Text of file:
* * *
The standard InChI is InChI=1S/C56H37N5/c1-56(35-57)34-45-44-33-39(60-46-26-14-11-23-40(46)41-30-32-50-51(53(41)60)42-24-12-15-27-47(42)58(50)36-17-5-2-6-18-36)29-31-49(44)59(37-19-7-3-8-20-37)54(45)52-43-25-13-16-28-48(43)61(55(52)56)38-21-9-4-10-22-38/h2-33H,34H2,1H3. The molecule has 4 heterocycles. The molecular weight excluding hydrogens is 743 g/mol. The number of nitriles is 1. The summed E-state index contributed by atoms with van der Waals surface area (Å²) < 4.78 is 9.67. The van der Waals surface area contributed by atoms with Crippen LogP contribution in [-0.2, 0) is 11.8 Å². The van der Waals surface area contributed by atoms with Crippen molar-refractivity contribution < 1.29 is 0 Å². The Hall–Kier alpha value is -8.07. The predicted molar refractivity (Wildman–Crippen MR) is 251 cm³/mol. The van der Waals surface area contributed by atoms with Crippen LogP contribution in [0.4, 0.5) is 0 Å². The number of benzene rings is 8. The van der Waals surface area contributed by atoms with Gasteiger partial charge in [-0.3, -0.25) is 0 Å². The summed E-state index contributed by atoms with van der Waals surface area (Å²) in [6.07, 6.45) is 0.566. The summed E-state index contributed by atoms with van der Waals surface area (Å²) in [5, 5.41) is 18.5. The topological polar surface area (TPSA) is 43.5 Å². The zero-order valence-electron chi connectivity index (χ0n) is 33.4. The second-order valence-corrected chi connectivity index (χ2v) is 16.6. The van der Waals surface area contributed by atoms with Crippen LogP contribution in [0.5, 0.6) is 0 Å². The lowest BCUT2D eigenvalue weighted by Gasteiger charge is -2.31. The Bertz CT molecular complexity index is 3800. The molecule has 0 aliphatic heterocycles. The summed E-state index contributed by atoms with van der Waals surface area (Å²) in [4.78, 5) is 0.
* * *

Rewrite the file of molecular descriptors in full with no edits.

The standard InChI is InChI=1S/C56H37N5/c1-56(35-57)34-45-44-33-39(60-46-26-14-11-23-40(46)41-30-32-50-51(53(41)60)42-24-12-15-27-47(42)58(50)36-17-5-2-6-18-36)29-31-49(44)59(37-19-7-3-8-20-37)54(45)52-43-25-13-16-28-48(43)61(55(52)56)38-21-9-4-10-22-38/h2-33H,34H2,1H3. The molecule has 4 heterocycles. The molecular weight excluding hydrogens is 743 g/mol. The number of nitriles is 1. The summed E-state index contributed by atoms with van der Waals surface area (Å²) < 4.78 is 9.67. The van der Waals surface area contributed by atoms with Crippen LogP contribution in [-0.2, 0) is 11.8 Å². The van der Waals surface area contributed by atoms with Crippen molar-refractivity contribution < 1.29 is 0 Å². The Hall–Kier alpha value is -8.07. The predicted molar refractivity (Wildman–Crippen MR) is 251 cm³/mol. The van der Waals surface area contributed by atoms with Crippen LogP contribution in [0.4, 0.5) is 0 Å². The number of benzene rings is 8. The van der Waals surface area contributed by atoms with Gasteiger partial charge in [-0.3, -0.25) is 0 Å². The summed E-state index contributed by atoms with van der Waals surface area (Å²) in [6.07, 6.45) is 0.566. The summed E-state index contributed by atoms with van der Waals surface area (Å²) in [5, 5.41) is 18.5. The topological polar surface area (TPSA) is 43.5 Å². The zero-order valence-electron chi connectivity index (χ0n) is 33.4. The second-order valence-corrected chi connectivity index (χ2v) is 16.6. The van der Waals surface area contributed by atoms with Crippen LogP contribution in [0.5, 0.6) is 0 Å². The lowest BCUT2D eigenvalue weighted by Gasteiger charge is -2.31. The Bertz CT molecular complexity index is 3800. The molecule has 0 aliphatic heterocycles. The summed E-state index contributed by atoms with van der Waals surface area (Å²) in [4.78, 5) is 0.